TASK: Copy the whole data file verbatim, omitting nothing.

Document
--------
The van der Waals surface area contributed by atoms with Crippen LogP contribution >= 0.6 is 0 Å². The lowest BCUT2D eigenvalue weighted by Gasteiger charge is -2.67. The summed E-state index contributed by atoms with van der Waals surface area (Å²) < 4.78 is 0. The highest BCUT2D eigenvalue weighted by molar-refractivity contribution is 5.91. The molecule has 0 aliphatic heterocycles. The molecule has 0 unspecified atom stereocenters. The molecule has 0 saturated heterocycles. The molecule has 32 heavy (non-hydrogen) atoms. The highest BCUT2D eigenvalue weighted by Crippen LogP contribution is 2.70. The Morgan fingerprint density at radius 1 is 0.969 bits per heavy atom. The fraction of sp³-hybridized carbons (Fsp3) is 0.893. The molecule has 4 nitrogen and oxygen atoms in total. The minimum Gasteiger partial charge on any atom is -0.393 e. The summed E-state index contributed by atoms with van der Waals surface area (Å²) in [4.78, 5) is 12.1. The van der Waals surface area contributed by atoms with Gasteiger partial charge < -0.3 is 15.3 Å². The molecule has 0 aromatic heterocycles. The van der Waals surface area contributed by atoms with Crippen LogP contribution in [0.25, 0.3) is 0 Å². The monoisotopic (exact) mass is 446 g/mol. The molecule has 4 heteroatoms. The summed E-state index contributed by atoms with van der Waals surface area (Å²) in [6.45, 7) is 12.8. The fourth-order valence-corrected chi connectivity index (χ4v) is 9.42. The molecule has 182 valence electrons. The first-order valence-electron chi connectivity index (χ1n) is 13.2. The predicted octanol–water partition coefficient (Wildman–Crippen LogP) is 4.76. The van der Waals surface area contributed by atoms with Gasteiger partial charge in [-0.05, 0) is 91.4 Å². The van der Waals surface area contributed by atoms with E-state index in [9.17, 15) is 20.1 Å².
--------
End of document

The van der Waals surface area contributed by atoms with Crippen LogP contribution >= 0.6 is 0 Å². The lowest BCUT2D eigenvalue weighted by Gasteiger charge is -2.67. The summed E-state index contributed by atoms with van der Waals surface area (Å²) < 4.78 is 0. The highest BCUT2D eigenvalue weighted by molar-refractivity contribution is 5.91. The molecule has 0 aliphatic heterocycles. The molecule has 0 unspecified atom stereocenters. The molecule has 0 saturated heterocycles. The molecule has 32 heavy (non-hydrogen) atoms. The highest BCUT2D eigenvalue weighted by Crippen LogP contribution is 2.70. The Morgan fingerprint density at radius 1 is 0.969 bits per heavy atom. The fraction of sp³-hybridized carbons (Fsp3) is 0.893. The molecule has 4 nitrogen and oxygen atoms in total. The minimum Gasteiger partial charge on any atom is -0.393 e. The summed E-state index contributed by atoms with van der Waals surface area (Å²) in [4.78, 5) is 12.1. The van der Waals surface area contributed by atoms with Gasteiger partial charge < -0.3 is 15.3 Å². The molecule has 0 aromatic heterocycles. The van der Waals surface area contributed by atoms with Crippen LogP contribution in [0.25, 0.3) is 0 Å². The monoisotopic (exact) mass is 446 g/mol. The molecule has 4 heteroatoms. The summed E-state index contributed by atoms with van der Waals surface area (Å²) in [6.45, 7) is 12.8. The fourth-order valence-corrected chi connectivity index (χ4v) is 9.42. The molecule has 182 valence electrons. The first-order valence-electron chi connectivity index (χ1n) is 13.2. The predicted octanol–water partition coefficient (Wildman–Crippen LogP) is 4.76. The van der Waals surface area contributed by atoms with Gasteiger partial charge in [-0.05, 0) is 91.4 Å². The van der Waals surface area contributed by atoms with E-state index in [9.17, 15) is 20.1 Å².